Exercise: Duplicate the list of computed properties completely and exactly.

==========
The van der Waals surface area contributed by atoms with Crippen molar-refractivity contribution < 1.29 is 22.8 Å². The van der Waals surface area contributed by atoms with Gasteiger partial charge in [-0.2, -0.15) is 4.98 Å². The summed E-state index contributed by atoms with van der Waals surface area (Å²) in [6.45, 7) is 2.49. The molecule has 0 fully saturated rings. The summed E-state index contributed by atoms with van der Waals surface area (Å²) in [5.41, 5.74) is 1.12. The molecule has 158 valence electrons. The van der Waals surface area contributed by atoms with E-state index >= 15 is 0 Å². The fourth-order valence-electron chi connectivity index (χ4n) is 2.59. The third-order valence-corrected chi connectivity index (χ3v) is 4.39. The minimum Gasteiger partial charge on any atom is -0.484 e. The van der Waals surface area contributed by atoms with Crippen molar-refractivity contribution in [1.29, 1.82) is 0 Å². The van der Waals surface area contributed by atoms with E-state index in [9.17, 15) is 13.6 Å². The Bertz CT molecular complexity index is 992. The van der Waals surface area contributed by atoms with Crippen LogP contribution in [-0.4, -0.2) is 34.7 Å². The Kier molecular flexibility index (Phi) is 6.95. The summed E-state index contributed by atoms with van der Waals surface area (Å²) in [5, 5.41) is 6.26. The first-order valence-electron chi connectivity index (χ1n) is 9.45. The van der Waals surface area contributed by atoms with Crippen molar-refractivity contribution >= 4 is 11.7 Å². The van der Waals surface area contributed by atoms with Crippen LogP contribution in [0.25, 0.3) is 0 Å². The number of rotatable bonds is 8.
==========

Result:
The van der Waals surface area contributed by atoms with Crippen molar-refractivity contribution < 1.29 is 22.8 Å². The van der Waals surface area contributed by atoms with Gasteiger partial charge in [-0.2, -0.15) is 4.98 Å². The summed E-state index contributed by atoms with van der Waals surface area (Å²) in [6.45, 7) is 2.49. The molecule has 0 fully saturated rings. The summed E-state index contributed by atoms with van der Waals surface area (Å²) in [5.41, 5.74) is 1.12. The molecule has 158 valence electrons. The van der Waals surface area contributed by atoms with E-state index >= 15 is 0 Å². The fourth-order valence-electron chi connectivity index (χ4n) is 2.59. The third-order valence-corrected chi connectivity index (χ3v) is 4.39. The minimum Gasteiger partial charge on any atom is -0.484 e. The van der Waals surface area contributed by atoms with Crippen molar-refractivity contribution in [1.29, 1.82) is 0 Å². The van der Waals surface area contributed by atoms with E-state index in [9.17, 15) is 13.6 Å². The Bertz CT molecular complexity index is 992. The van der Waals surface area contributed by atoms with Crippen LogP contribution in [-0.4, -0.2) is 34.7 Å². The Kier molecular flexibility index (Phi) is 6.95. The summed E-state index contributed by atoms with van der Waals surface area (Å²) in [5, 5.41) is 6.26. The first-order valence-electron chi connectivity index (χ1n) is 9.45. The van der Waals surface area contributed by atoms with Crippen molar-refractivity contribution >= 4 is 11.7 Å². The van der Waals surface area contributed by atoms with Crippen LogP contribution in [0.25, 0.3) is 0 Å². The number of rotatable bonds is 8.